My take: If you’re a history or language buff, you have to get to Castilla y León sí o sí. If you love wine and meat and cheese, head out there. If you love churches, castles, rivers, limestone villages… you get it. 

To me, Castilla y León is more Spain than Andalucía. Call me crazy, but it’s the Spain I fell in love with nearly a decade ago, and the Spain that beckoned me back. Andalucía is flamboyant where Castilla is demure, yet a bit coy. And the wine… 

Want more Spain? Andalucía | Aragón | Asturias | Islas Baleares | Islas Canarias | Cantabria

Have you been to Castilla y León? What were your impressions of it? Cue Kaley and Cassandra chiming in now...

Sleeping in Spain: A Guide to Accommodation (and 30€ Voucher Giveaway!)

If there’s one thing that’s weathering the Spanish economic downturn (no doubt tied to the weather itself), it’s the tourism industry. Accounting for nearly 11% of 2012’2 GDP, Spain constantly pushes the envelope within the tourism industry and has grown to be the second-largest in the world!

Where will you be pillow hugging tonight?

One aspect that sets Spain apart is its ample offering of accommodation and luxury brands. Iberostar, Melià and Bareclò hotels are considered some of the best brands in the world, and backpackers can find a haven nestled on cobblestone streets or just steps from a private beach. Still, in an ever-changing industry, there’s quite a bit of confusion as to each type of accommodation, and sometimes where to find it at an affordable price (don’t worry, there’s an entrance to a voucher at the end of this explanation!).

The view from the rooftop bar at Seville’s Hotel EME.

Hotels, like in any country of the world, are plentiful and of varying quality. There’s also been a recent surge of new hotels offering boutique accommodation, quirky decor and plenty of character. Spain’s tourism board has instituted a nationwide ranking, using the Q of quality and between 1 and 5 stars. Hotels are marker with a white H and the ranking below. High season is during the summer months, local festivals and Christmas time, so expected steeper prices and less availability.

The Spanish government now controls a network of historic buildings converted into luxury hotels, called paradores. From castles to convents, a night in the sumptuous lodging will typically run you more than an average hotel, but booking during the low season can ensure a one-of-a-kind experience in a historically important building.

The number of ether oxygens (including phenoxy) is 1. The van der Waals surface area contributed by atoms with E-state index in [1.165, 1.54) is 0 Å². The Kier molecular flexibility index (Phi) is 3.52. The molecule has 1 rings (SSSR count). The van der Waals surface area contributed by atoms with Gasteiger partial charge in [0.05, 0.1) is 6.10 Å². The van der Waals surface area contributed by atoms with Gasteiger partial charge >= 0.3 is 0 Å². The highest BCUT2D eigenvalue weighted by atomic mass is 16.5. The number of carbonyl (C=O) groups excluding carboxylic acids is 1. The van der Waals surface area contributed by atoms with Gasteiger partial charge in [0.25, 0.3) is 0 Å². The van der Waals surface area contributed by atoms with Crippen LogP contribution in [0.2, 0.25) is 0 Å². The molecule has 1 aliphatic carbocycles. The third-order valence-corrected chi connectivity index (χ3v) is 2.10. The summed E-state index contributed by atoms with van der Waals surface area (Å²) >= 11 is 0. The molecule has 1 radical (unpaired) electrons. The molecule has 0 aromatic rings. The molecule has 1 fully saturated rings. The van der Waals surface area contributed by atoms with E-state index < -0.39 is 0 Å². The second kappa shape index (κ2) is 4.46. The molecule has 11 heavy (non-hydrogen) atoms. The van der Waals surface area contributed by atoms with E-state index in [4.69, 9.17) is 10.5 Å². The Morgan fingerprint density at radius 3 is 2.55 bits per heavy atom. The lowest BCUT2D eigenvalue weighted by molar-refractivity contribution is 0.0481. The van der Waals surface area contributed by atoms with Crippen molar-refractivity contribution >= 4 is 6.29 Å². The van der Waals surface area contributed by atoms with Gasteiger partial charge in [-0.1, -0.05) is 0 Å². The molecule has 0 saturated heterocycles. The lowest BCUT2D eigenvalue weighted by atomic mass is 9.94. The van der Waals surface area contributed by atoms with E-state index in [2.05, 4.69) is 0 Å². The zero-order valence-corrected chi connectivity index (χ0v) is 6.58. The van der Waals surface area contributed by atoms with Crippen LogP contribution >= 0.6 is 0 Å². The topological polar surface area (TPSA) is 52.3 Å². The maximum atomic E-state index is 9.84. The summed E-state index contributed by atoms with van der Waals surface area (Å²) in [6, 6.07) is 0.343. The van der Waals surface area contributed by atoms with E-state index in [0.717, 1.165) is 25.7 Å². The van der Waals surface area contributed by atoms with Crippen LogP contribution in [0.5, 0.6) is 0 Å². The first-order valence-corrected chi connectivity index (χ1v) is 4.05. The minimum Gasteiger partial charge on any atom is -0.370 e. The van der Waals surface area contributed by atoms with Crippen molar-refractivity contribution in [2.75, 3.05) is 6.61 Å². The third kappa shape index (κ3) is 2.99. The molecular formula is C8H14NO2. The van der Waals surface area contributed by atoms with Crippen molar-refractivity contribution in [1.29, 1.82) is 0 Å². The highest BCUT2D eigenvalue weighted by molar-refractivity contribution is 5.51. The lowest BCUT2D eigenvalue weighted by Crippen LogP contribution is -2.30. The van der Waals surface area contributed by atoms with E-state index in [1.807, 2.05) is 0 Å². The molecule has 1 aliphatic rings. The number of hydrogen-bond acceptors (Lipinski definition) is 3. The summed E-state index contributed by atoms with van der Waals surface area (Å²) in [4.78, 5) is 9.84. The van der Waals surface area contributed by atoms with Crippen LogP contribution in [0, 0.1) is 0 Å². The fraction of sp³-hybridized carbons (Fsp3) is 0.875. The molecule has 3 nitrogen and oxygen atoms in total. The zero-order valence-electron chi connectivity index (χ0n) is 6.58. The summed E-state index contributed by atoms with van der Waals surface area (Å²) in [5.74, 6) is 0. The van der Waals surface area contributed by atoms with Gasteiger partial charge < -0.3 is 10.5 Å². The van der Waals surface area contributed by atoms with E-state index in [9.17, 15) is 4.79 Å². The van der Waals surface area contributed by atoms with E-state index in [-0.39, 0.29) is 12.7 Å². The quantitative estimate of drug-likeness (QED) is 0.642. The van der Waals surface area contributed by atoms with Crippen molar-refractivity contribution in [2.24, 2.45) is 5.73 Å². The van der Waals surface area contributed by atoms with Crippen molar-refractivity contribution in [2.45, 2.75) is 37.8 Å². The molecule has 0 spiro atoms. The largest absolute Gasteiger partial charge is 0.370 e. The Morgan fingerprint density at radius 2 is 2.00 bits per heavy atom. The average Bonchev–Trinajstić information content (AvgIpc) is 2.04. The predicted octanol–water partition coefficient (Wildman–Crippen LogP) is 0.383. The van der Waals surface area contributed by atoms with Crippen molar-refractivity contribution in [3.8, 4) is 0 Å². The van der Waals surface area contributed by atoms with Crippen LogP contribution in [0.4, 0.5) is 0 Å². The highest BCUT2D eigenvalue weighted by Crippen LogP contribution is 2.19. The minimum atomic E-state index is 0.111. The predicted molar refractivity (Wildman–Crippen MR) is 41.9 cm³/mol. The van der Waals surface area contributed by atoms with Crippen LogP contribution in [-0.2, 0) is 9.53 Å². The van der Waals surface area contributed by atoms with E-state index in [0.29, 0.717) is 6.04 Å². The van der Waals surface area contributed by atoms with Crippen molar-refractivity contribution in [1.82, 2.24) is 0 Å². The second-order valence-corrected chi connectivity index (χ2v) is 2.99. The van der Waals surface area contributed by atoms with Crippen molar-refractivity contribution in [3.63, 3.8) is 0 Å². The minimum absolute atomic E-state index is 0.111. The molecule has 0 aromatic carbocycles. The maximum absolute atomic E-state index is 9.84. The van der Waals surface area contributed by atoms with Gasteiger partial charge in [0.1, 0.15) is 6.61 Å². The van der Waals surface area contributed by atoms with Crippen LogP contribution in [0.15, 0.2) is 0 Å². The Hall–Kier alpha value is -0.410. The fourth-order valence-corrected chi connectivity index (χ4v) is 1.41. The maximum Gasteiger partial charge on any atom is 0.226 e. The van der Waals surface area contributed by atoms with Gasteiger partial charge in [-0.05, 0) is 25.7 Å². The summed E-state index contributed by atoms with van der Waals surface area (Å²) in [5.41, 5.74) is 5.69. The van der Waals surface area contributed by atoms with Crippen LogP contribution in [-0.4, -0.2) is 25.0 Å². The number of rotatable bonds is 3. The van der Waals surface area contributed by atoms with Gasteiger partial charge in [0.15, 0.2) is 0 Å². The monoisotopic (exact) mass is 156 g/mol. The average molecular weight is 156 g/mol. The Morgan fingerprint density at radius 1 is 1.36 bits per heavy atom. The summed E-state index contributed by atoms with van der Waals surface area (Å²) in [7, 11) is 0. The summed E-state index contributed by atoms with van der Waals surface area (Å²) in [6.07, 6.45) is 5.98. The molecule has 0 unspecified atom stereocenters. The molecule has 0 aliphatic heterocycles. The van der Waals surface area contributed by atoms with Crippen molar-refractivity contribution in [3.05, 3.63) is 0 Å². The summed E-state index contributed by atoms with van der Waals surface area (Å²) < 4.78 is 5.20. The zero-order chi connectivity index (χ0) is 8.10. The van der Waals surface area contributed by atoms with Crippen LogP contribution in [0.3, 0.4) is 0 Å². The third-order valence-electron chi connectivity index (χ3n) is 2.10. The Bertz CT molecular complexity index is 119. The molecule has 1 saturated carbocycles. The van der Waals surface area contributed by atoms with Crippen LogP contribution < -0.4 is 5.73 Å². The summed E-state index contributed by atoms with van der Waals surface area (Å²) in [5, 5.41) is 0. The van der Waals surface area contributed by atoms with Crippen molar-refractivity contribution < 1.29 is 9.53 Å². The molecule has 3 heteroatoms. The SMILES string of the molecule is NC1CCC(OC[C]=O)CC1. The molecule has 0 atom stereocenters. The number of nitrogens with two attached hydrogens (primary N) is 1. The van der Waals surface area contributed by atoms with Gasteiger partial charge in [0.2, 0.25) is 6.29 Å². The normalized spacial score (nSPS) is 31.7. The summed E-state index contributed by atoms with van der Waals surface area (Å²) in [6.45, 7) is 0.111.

Tiles on the outdoor terrace of the parador in Carmona, Andalusia.

Hostels and Albergues  are often considered a common type of backpacker accommodation, they are as varied as one could imagine. Typically, they can be found in city centers and offer beds in shared or private accommodation, shared bathrooms and common areas such as living rooms, rooftop terraces or kitchens. Most beds in a shared dorm are less than 20€ a night, making it an ideal place to meet other travelers through free events and walking tours.

A typical dorm room in hostels. This one is Grand Luxe in Seville.

Slightly nicer than hostels, pensions (pensiones) are more budget-friendly than hotels and are typically smaller, too. Most similar to boarding houses, one can expect loads of hospitality and often meals!

Thanks to Spain’s varied landscape, rural accommodations are becoming popular, particularly for families wishing to escape city life.

A bed at Almohalla 51, a luxury rural house in Archidona, Spain

Apartment Stays are also becoming a popular way to live like a local in larger cities. Available for days, weeks or months, a piso turístico will allow travelers the privacy of their own space while having access to amenities. Typical rates for a month can be between 500 – 800€, depending on the season.

Camping remains a cheap and popular option for staying in Spain, particularly on the coast. Rates are low, even during the summer season, and most offer on-site food and washing facilities.

No joke, I spent a night here in the Islas Cies.

I’ve been fortunate enough to stay in a tent on the pristine Playa de Rodas in Galicia, an ancient piso in front of the Basilica Santa María del Mar in Barcelona and a friendly pensión within earshot of the tingling churchbells of Santa María la Blanca in Seville. My head has rested in sumptuous hotels from Toledo to Valladolid, as well as old fortresses, which is why I’m excited to present you all with my newest giveaway.

I’m teaming up with Your Spain Hostel to offer a giveaway of a 30€ voucher to be used on Your Spain Hostel on any property in any city you’re interested in visiting in Spain. Simply enter by leaving your email address and telling me in the comments where you’d like to travel to in Spain should you win the voucher (extra points if you send a postcard!), or otherwise!
a Rafflecopter giveaway

From a bungalow on the beaches of Ibiza to a casa rural in Cangas de Onís, Your Spain Hostel is your one-stop destination for unique and quality accommodation around Spain. The site also provides discounts on tours, entrance to sites, food and even taxi pick-up! You can win extra entries by following both Your Spain Hostel and Sunshine and Siestas on Facebook and Twitter.

Happy travels for 2013! Where are you headed, and where do you like to rest your head at the end of a long day of tourism and tapas? Got any great recs?